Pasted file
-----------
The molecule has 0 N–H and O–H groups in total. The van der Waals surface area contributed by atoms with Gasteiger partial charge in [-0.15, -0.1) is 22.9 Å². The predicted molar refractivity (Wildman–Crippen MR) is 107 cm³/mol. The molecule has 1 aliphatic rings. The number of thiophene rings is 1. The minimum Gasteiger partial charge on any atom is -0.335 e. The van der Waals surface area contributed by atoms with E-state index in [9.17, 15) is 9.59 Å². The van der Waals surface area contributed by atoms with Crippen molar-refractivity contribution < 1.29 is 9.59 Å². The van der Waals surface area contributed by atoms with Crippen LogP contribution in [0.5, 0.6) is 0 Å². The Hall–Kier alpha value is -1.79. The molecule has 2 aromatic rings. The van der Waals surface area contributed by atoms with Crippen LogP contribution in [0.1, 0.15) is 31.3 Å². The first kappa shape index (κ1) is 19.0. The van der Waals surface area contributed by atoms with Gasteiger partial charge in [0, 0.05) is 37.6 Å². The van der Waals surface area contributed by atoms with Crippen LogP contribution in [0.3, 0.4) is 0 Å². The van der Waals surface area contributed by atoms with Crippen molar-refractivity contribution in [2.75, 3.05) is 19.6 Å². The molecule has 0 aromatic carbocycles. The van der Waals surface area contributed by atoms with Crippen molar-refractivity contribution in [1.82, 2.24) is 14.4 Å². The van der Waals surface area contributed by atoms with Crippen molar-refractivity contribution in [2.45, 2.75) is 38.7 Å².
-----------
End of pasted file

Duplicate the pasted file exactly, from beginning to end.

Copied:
The molecule has 0 N–H and O–H groups in total. The van der Waals surface area contributed by atoms with Gasteiger partial charge in [-0.15, -0.1) is 22.9 Å². The predicted molar refractivity (Wildman–Crippen MR) is 107 cm³/mol. The molecule has 1 aliphatic rings. The number of thiophene rings is 1. The minimum Gasteiger partial charge on any atom is -0.335 e. The van der Waals surface area contributed by atoms with E-state index in [9.17, 15) is 9.59 Å². The van der Waals surface area contributed by atoms with Crippen molar-refractivity contribution < 1.29 is 9.59 Å². The van der Waals surface area contributed by atoms with Crippen LogP contribution in [0.5, 0.6) is 0 Å². The Hall–Kier alpha value is -1.79. The molecule has 2 aromatic rings. The van der Waals surface area contributed by atoms with Crippen LogP contribution in [0.1, 0.15) is 31.3 Å². The first kappa shape index (κ1) is 19.0. The van der Waals surface area contributed by atoms with Gasteiger partial charge in [0, 0.05) is 37.6 Å². The van der Waals surface area contributed by atoms with Crippen LogP contribution in [0.3, 0.4) is 0 Å². The van der Waals surface area contributed by atoms with Crippen molar-refractivity contribution in [2.75, 3.05) is 19.6 Å². The molecule has 0 aromatic carbocycles. The van der Waals surface area contributed by atoms with Crippen molar-refractivity contribution in [1.82, 2.24) is 14.4 Å². The van der Waals surface area contributed by atoms with Crippen molar-refractivity contribution in [2.45, 2.75) is 38.7 Å².